9 April 2009

Puerto Princesa Wet Market

We arrived Puerto early evening of the 8th and immediately after checking in, were whisked away by our friend Angelique Songco, boss woman of Tubbataha Marine Park, to dinner at Ka Lui’s. Our host for the evening was Rolando “Boy” Bonoan, the Palawan Provincial Government’s Information Officer. What a welcome he gave us. Upon sitting, our food magically appeared starting with clam soup and seaweed salad. Then the rest arrived soon after – tuna steak, crispy tuna tail, sizzling seafood platter (or seafood sisig), another fish dish in coconut milk, eggplant and finally fresh tropical fruit salad in young coconut. The thought occurred to all of us that we have to protect the Coral Triangle so we can continue eating like this!

I tried my best to concentrate between mouthfuls. Palawan was going to be a busy month and a half for us and Boy was there to help with information and logistics. Also with us were RJ dela Calzada of WWF Philippines, El Nido project manager. After fruitful discussions and arrangements of what we wanted to accomplish, I suddenly felt silly having had sleepless nights in Australia worrying about our Palawan leg. Filipinos can fix seemingly complicated arrangements with style and ease and always with so much laughter and smiles. I love being back home!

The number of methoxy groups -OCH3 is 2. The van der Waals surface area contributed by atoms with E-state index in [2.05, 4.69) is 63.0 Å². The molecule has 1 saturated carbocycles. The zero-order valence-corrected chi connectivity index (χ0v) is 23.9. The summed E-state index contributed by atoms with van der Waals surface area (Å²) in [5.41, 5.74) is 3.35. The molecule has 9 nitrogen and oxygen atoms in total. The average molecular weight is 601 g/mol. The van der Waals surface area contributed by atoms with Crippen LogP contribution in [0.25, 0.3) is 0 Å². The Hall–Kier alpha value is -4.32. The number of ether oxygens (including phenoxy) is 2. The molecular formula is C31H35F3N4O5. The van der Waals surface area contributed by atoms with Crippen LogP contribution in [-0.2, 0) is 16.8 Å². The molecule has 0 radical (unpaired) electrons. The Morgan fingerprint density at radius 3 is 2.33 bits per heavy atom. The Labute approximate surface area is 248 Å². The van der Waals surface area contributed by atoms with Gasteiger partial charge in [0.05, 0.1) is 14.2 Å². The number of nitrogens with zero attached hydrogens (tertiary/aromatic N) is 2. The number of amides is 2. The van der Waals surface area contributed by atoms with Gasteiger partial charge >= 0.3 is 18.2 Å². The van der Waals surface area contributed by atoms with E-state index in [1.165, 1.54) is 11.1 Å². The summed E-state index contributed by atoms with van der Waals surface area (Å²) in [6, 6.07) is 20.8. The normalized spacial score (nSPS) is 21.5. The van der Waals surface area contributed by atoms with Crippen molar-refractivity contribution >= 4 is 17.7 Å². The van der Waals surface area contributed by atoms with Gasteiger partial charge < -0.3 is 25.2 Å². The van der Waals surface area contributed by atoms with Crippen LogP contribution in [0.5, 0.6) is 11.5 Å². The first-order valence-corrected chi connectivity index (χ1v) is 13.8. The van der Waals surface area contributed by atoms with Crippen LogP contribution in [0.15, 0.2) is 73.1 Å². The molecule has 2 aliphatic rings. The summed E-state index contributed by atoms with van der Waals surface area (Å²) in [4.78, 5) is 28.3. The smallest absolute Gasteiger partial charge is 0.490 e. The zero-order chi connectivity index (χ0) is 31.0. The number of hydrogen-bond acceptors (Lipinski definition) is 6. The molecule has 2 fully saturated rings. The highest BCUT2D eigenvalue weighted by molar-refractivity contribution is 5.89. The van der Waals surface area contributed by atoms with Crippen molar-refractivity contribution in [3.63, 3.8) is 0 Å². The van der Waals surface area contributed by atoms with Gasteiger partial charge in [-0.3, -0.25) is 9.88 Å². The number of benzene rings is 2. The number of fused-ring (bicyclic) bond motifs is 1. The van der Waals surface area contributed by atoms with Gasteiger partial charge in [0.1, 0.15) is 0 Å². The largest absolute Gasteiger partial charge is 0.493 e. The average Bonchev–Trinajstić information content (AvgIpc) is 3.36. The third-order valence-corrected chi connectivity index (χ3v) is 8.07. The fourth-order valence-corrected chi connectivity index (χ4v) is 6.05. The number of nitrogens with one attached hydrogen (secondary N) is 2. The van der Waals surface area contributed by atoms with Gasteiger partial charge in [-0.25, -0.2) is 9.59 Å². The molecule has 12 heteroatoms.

Incredibly tiny cods.

Incredibly tiny cods.

We told ourselves we were going to take it easy the next two days before our live-aboard trip to Tubbataha Reefs. Taking it easy meant joining Angelique for breakfast and a trip to the wet market or “palengke” in the local language. Angelique warned us there was not going to be a lot of fish as it was full moon (so less catch) but still we saw heaps – a healthy array of squid, some really tiny reef fish, minute coral trout, a big moray eel, tuna (skip jacks and some small yellow fin), a big shark local vendors misname as dogshark. “Mam, dis is dogshark, what they use for squalene oil, mam.” Well we didn’t think so as it was a big shark. We know dogfish to be quite small.

Then on a different part of the market were seaweeds in small plates and shellfish of different varieties. The market was teeming with people. Seafood and vegetables were Filipinos’ preferred fare during the Holy Week, when Catholics abstained from meat.